http://www.personalfinanceanalyst.c...eu-of-foreclosure-which-is-the-better-choice/
     
  7. Restrain

    Restrain Elite Member

    7
    Jan 22, 2002
    Professional Status:
    Certified General Appraiser
    State:
    Florida
    The problem is often that a similar home as a short sale home can be bought for less out of foreclosure, making it very difficult to do a short sale. Then you have the unrealistic expectations of the lender when trying to do a short sale. You tell the lender that the short-sale value of a home is 50% of the outstanding note and they gasp. Then they realize that if they move to foreclosure, they have insurance coverage and tax factors that actually cut their losses significantly less than allowing the home to sell as a short sale. If they do a deed-in-lieu, it can track internally as a foreclosure, with all the factors above coming into play, making it more attractive for the lender.

    However, as to the homeowner, it is far better to do a deed-in-lieu as it does not show up on the credit as a foreclosure if a short sale cannot be worked out.
     
  8. Mile High Trout

    Mile High Trout Elite Member

    2
    Feb 13, 2008
    Professional Status:
    Certified Residential Appraiser
    State:
    Colorado
    They also can call deed in leu a "cash for keys" approach.

    But with so many people being foreclosed and shorting, it's not as common anymore.

    Lender or related party used to offer modest cash like 1-2k to borrower to start up a rental or something elsewhere if the borrower would hand the keys, sign ownership back, and walk. Sometimes with a modest bill due based on market expectations.

    During the initial hayday of declining markets, cash for keys was more common as lenders anticipated an immediate margin of the borrowers moderate loss and their principal contributions vs the mainly stable markets. As markets destabilized further, lenders moved off that position oftentimes and felt it was better to have the borrower work with Realtor and other to sell on short, while still occupying the property for a longer period. Lenders were holding way too many properties and once the influence of lender held valuation became more widespread the margins which effected a beneficial position to the lender for cash for keys was nullified by declining market prices. Lenders may have felt one congruent process was just a more maneageable approach than handing everyone 2k and taking everything back for a liquidation sale right away. Remember when homes were sitting 2 yrs+ before even coming on market as LO offerings?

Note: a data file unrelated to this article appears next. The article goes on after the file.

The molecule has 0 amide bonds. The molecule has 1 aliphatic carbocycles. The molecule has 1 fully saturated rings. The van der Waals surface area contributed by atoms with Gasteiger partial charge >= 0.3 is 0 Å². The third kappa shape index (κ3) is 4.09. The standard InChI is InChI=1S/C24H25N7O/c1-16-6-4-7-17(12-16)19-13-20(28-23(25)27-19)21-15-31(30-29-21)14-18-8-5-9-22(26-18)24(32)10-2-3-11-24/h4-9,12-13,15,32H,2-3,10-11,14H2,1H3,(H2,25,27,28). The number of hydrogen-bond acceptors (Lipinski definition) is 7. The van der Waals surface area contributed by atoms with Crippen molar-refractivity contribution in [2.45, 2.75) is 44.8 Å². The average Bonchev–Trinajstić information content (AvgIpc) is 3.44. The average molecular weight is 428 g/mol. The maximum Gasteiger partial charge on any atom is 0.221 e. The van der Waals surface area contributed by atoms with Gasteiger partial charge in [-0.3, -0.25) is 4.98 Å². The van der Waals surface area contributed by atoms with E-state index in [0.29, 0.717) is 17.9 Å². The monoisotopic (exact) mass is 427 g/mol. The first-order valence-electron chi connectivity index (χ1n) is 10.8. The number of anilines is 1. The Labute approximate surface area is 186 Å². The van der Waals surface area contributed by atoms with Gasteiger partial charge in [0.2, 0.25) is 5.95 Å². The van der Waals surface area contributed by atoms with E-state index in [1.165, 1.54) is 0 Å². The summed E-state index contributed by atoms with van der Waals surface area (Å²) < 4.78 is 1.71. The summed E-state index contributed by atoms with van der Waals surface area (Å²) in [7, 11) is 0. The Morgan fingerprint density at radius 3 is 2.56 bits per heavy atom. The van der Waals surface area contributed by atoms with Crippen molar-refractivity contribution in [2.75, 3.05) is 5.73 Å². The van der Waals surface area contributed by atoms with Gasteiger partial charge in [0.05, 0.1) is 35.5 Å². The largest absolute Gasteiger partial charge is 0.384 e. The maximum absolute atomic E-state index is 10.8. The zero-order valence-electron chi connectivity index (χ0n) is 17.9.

9. Mr Rex

    Mr Rex Elite Member

    86
    Jan 12, 2004
    Professional Status:
    Certified Residential Appraiser
    State:
    North Carolina
    Mile High beat me to it, but Cash for Keys is cheaper for the lender. They actually pay the borrower to clean their crap out and get out. Saves time and money versus a Sheriffs sale/foreclosure, the property is typically not torn up an in near marketable condition etc etc. We clean out foreclosures, and we typically make more money on the ugly full of trash ones (at the lenders expense) but love the cash for keys ones, as its like cleaning an apartment where the renter wants their deposit back.:)

    BTW, MHT, around here cash for keys are more prevalent now than in the past FWIW.
     
  10. Mile High Trout

    Mile High Trout Elite Member

    2
    Feb 13, 2008
    Professional Status:
    Certified Residential Appraiser
    State:
    Colorado
    Interesting news.

    May have came full circle - lender realized that some people actually do take everything, including the kitchen sink!

    What are they paying cash for keys though? Is it based on income, property value, or the fair approach to finding another living environment?

    I would not be surprised to find cash for keys is distributed by middle men who charge 40% to distribute the funds! HA!

    There you go AMC's another avenue of profit - go fetch!

    Cash for keys now offered by KeyLogicIt.